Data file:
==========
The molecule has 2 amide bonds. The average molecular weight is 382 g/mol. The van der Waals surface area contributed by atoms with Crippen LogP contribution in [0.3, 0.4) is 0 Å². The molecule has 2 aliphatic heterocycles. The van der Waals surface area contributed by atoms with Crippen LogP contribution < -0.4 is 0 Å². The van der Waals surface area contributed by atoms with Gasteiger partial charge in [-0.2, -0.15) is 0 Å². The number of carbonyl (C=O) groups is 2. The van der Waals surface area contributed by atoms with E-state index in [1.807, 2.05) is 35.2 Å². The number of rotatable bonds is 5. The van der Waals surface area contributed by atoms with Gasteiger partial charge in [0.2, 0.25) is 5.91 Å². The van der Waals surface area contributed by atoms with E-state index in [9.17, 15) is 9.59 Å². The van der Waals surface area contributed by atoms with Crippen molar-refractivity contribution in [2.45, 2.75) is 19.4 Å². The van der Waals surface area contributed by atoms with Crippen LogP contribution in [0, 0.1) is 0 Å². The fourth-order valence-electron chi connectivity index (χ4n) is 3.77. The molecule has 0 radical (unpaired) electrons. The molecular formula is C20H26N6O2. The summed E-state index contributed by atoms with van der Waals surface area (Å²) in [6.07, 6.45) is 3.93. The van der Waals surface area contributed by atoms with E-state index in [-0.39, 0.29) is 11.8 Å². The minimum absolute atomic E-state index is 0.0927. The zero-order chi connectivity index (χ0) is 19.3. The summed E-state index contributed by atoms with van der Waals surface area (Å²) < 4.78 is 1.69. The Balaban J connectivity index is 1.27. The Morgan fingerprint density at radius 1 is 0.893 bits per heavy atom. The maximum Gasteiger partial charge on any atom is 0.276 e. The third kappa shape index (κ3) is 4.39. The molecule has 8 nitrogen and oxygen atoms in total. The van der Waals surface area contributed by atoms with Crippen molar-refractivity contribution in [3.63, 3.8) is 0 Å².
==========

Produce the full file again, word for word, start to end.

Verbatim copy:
The molecule has 2 amide bonds. The average molecular weight is 382 g/mol. The van der Waals surface area contributed by atoms with Crippen LogP contribution in [0.3, 0.4) is 0 Å². The molecule has 2 aliphatic heterocycles. The van der Waals surface area contributed by atoms with Crippen LogP contribution < -0.4 is 0 Å². The van der Waals surface area contributed by atoms with Gasteiger partial charge in [-0.2, -0.15) is 0 Å². The number of carbonyl (C=O) groups is 2. The van der Waals surface area contributed by atoms with E-state index in [1.807, 2.05) is 35.2 Å². The number of rotatable bonds is 5. The van der Waals surface area contributed by atoms with Gasteiger partial charge in [0.2, 0.25) is 5.91 Å². The van der Waals surface area contributed by atoms with E-state index in [9.17, 15) is 9.59 Å². The van der Waals surface area contributed by atoms with Crippen molar-refractivity contribution in [2.45, 2.75) is 19.4 Å². The van der Waals surface area contributed by atoms with Crippen LogP contribution in [0, 0.1) is 0 Å². The fourth-order valence-electron chi connectivity index (χ4n) is 3.77. The molecule has 0 radical (unpaired) electrons. The molecular formula is C20H26N6O2. The summed E-state index contributed by atoms with van der Waals surface area (Å²) in [6.07, 6.45) is 3.93. The van der Waals surface area contributed by atoms with E-state index in [-0.39, 0.29) is 11.8 Å². The minimum absolute atomic E-state index is 0.0927. The zero-order chi connectivity index (χ0) is 19.3. The summed E-state index contributed by atoms with van der Waals surface area (Å²) < 4.78 is 1.69. The Balaban J connectivity index is 1.27. The Morgan fingerprint density at radius 1 is 0.893 bits per heavy atom. The maximum Gasteiger partial charge on any atom is 0.276 e. The third kappa shape index (κ3) is 4.39. The molecule has 8 nitrogen and oxygen atoms in total. The van der Waals surface area contributed by atoms with Crippen molar-refractivity contribution in [3.63, 3.8) is 0 Å².